The main cause of rising food prices is the small bloc of powerful companies who control Canada’s food processing and retail industries
The real cause of skyrocketing food prices is corporate greed and market concentration—and one group of farmers has the receipts.
The National Farmers Union (NFU) has submitted data to the House of Commons agriculture committee which details how much retail food prices have risen compared to the prices that farmers receive for their goods. In fact, the union says retail prices have been completely “decoupled” from corresponding food inputs.
This means that while grocery store prices reach record highs, the farmers who stock their shelves are not seeing any of those profits—and a small group of processing and retail corporations are lining their own pockets instead.
“We need to be real about where the money is going,” NFU president Jenn Pfenning, who farms organic vegetables near Kitchener, Ont., told The Breach.
Retailers and processors are taking larger portions of the money spent on food, while farmers are stuck with rising costs and stalled prices.
“At the end of the day, retailers are posting record profits,” Pfenning said. “Farmers are, in many cases…posting either record or close-to-record losses and low margins.”
“From 2003-2016, bread prices rose steadily, far outpacing the minor increases in farmgate wheat prices,” NFU’s submission from last week explained. Farmgate prices are the prices of goods bought directly from farmers without markup added by retailers.
The union says the costs borne by consumers have been completely detached from the prices paid to farmers since the 2000s.
“Farmgate prices for wheat did increase in 2021 and 2022, potentially driven by the war in Ukraine and other factors. However, they did not come close to narrowing the gap that has steadily widened since the beginning of this data series.”
Another example about the costs of corn and corn flakes shows an even more dramatic example of the “decoupling” of retail prices from the prices of farmers’ goods.
The trend extends to other markets: the price of bacon has risen at a completely different rate than the price of hogs. At one point, the price of hogs actually fell while the price of bacon increased.
This massive disparity has been growing for decades. The trend suggests that it’s not the prices farmers are charging, the COVID-19 pandemic or the war in Ukraine driving the biggest rises in food prices. It’s the processors, packers and retailers who—in heavily concentrated markets—have the power to raise prices and take larger profit margins.
Grocery chains double their profits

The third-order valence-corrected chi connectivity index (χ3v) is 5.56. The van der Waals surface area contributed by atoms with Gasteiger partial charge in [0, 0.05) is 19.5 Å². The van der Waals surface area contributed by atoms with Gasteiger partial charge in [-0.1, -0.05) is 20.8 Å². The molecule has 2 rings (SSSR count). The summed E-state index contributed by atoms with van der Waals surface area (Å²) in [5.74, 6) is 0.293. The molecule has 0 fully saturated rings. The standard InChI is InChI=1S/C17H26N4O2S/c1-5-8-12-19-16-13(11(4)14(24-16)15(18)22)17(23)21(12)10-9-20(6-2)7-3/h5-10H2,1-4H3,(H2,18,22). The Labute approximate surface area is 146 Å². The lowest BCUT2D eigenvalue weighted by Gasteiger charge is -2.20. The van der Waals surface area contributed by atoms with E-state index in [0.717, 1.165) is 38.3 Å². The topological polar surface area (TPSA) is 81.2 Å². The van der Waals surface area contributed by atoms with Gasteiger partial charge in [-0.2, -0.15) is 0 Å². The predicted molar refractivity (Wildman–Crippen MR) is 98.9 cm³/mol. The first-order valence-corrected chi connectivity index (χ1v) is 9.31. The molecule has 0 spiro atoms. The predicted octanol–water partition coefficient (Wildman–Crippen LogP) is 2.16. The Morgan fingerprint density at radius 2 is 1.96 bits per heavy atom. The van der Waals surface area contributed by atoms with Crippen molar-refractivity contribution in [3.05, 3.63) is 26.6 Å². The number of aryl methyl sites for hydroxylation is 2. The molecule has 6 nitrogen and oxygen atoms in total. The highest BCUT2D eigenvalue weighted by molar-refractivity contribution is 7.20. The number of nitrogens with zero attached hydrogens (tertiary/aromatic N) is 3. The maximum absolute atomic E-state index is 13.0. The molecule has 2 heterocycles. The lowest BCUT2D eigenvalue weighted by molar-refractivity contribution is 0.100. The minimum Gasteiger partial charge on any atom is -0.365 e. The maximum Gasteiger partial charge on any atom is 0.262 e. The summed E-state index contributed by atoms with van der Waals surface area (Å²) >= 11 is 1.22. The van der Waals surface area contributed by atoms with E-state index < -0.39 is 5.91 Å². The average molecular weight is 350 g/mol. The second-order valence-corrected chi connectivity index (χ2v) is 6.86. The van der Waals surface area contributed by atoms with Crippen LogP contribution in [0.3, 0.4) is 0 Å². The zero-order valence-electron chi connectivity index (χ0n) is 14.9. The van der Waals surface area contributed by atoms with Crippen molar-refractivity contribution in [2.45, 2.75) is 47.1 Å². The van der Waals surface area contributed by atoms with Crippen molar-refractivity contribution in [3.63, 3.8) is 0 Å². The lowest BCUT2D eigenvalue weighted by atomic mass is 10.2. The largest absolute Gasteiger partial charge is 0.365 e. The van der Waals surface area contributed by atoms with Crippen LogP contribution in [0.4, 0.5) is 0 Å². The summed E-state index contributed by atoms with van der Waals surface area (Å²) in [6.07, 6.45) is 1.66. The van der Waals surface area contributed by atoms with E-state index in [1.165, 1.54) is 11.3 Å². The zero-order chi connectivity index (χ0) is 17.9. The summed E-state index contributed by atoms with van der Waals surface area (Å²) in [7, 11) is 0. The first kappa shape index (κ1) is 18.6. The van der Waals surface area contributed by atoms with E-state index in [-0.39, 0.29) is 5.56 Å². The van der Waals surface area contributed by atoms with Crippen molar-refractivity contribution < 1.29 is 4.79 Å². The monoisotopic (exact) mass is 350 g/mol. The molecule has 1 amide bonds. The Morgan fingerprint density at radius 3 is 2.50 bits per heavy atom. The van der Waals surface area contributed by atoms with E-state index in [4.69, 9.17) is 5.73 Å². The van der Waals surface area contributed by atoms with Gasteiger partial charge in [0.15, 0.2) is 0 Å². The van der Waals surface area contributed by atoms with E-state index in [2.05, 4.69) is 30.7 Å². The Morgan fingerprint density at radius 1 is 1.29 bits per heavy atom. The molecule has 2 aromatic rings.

Supermarkets have doubled their profits since 2019, economist Jim Stanford of the Centre for Future Work reported in a separate submission to the agriculture committee.
Grocery executives have done this while blaming the pandemic, the war and their suppliers, as Sobeys CEO Michael Medline and Metro CEO Eric La Flèche did in their appearances before the committee.
But these companies have actually hiked their prices “above and beyond” what would be necessary to cover their increased costs, Stanford said. And big corporate processors like Cargill and PepsiCo have done the same thing.
“Like the supermarkets, food processors have also increased prices more than justified by their own increased costs,” Stanford’s report said. “Food manufacturing profits have grown notably since the pandemic: up 42% in the latest 12-month period, compared to 2019.”
Meanwhile, food banks say they’re at their “breaking point” as they try to feed more Canadians than ever before.
Small bloc of companies exerts control
These corporations get away with it because they have high levels of control. Canada’s food retail and processing markets are heavily concentrated, which means a small number of companies control both the prices they pay to suppliers and the prices they charge consumers.
Five retailers—Loblaw, Sobeys, Metro, Costco and Walmart—control 75 per cent of Canada’s food retail market. In processing, the Canadian market is even more consolidated in some cases. Just two corporations—one of which was owned by Loblaw parent company George Weston Ltd. until recently—control 80 per cent of the bread-making market, for example.
The result is that farmers are facing dire financial circumstances, Pfenning said. They’re struggling with increased costs for virtually everything they need to grow food: land, equipment, soil amendments and more. Yet the prices they’re paid are virtually stagnant.
“Farmers and consumers are clearly in the same boat,” NFU vice president Stewart Wells said in a press release about the new data, “dealing with a highly consolidated processing and retail sector that can set prices to suit themselves and award enormous salaries to corporate CEOs.”